What if women lead the charge to make campaign finance reform the next great civil rights fight?

Two Supreme Court decisions (Citizens United v. Federal Elections Commission and, later, American Tradition Partnership v. State of Montana) and an appellate court decision (SpeechNow v. Federal Election Commission) have fundamentally transformed our political system and our democracy to a degree we’ve just been able to grasp from the results of this year’s elections, when an unprecedented $6 billion was spent on the federal elections: presidential, Senate and House combined. Never has our electoral process been more captive to vast sums of money from a handful of large corporations and wealthy individuals.

And for all the scorn rightfully heaped on Citizens United, it’s actually the SpeechNow case that’s been the most destructive.

SpeechNow allows not-for-profit organizations to accept unlimited contributions from individuals for independent expenditures, which birthed (i) “super PACs,” which can accept unlimited contributions but must disclose donors and (ii) especially pernicious, tax-exempt — or 501copyright — organizations (often referred to as non-disclosing groups or dark money groups), which are not required to disclose the sources of their funding — especially pernicious. Under the current Supreme Court and Congress, the prospect of putting reasonable curbs on the political contributions of the extremely wealthy seems quixotic at best.

However, I’m convinced that curbing the political spending of corporations — their disclosed contributions and, especially, their masked contributions through intermediaries and their anonymous contributions through tax-exempt organizations — needs to turn into a civil rights fight for this time, of the sort in which we engaged in the ’60s and ’70s. Only this will allow us to see a future where the nation’s large corporations are no longer unfairly influencing our federal elections and, in the process, often helping to steal our civil liberties.

Attack on Rights

None of the large corporations currently dominating federal elections is, as far as I know, opposed to civil liberties. However, these companies — of which American Electric Power, Aetna, Prudential Financial, Dow Chemical, Merck, General Electric and the oil companies rank among the nation’s most significant political contributors –consistently fund (usually anonymously through an intermediary such as the U.S. Chamber of Commerce or through one of the new tax-exempt organizations) federal candidates who enable attacks on reproductive rights for women; resist equal rights for gays and lesbians and fair immigration reform; advance regressive tax policies; and/or seek to limit the influence of unions.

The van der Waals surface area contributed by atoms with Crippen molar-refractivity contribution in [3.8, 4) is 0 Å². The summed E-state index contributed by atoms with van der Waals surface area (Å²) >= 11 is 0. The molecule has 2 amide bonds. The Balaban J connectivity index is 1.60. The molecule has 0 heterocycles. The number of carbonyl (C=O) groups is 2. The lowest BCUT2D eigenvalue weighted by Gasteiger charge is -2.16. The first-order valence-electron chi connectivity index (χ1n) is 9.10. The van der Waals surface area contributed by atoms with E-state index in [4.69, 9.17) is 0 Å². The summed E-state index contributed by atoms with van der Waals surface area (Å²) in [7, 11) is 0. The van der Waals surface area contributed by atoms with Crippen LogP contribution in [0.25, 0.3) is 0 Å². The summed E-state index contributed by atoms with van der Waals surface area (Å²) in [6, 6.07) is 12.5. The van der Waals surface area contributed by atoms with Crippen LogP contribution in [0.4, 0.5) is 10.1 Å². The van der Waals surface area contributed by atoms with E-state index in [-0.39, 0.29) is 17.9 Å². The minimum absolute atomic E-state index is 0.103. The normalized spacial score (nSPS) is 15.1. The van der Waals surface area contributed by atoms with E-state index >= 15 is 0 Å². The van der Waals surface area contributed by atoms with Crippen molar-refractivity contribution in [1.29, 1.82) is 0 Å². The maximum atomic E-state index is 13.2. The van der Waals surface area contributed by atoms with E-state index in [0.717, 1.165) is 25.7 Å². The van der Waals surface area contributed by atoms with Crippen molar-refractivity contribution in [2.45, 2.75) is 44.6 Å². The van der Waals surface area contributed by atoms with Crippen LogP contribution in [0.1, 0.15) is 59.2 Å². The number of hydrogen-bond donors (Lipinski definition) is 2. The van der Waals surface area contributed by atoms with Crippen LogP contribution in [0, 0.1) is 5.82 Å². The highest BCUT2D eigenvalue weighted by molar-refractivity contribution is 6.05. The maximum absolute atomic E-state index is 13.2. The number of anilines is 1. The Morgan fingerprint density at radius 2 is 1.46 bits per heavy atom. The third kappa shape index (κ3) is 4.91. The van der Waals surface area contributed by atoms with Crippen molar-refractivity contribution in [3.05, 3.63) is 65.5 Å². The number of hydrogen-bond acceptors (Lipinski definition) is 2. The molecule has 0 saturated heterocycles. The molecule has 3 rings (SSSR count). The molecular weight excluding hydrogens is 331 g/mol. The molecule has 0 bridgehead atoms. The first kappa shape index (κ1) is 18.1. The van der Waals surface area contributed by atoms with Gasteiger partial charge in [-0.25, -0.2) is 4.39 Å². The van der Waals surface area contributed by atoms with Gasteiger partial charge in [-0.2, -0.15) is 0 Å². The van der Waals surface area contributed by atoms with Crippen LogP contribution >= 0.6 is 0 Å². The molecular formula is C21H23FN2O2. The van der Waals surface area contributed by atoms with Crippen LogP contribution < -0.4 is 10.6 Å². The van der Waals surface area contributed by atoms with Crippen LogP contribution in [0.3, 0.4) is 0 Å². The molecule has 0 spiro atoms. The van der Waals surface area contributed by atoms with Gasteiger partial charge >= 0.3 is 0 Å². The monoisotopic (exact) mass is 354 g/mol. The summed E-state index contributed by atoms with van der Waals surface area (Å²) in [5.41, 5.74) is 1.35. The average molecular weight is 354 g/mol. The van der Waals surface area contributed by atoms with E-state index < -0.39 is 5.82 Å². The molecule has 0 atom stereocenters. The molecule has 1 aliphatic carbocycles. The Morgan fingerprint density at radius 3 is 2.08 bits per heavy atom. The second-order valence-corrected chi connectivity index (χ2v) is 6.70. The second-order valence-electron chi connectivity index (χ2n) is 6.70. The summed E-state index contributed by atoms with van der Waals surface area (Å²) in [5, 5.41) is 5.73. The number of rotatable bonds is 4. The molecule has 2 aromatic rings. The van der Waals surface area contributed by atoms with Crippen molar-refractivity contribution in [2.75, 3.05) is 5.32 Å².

Remember it was Congressman (and vice president “wannabe”) Paul Ryan who believes that the women’s health exception in abortion laws is a “loophole big enough to drive a Mack Truck through,” and it was Congressman Todd Akin who dismissed the significance of rape as he opposed contraception and abortion. And it’s Ryan and Akin and their ilk who’ve been receiving massive amounts of corporate campaign contributions.

The U.S. Chamber of Commerce, arguably the largest and most prominent of the so-called intermediaries, earlier this year indicated that it planned to spend as much as $100 million on the 2012 elections. An analysis of campaign spending data from the Center for Responsive Politics by Public Citizen’s Chamber Watch and the Main Street Alliance shows that in 29 of 35 Senate and House races where the Chamber contributed money, it was the biggest or second biggest “dark money spender” in the race.

There is no “freedom to spend anonymously” in the Constitution; so once we know which companies are dominating political giving, and to whom they’re donating, we should take action. Product boycotts, as we used them widely in the 1960s, spring to mind.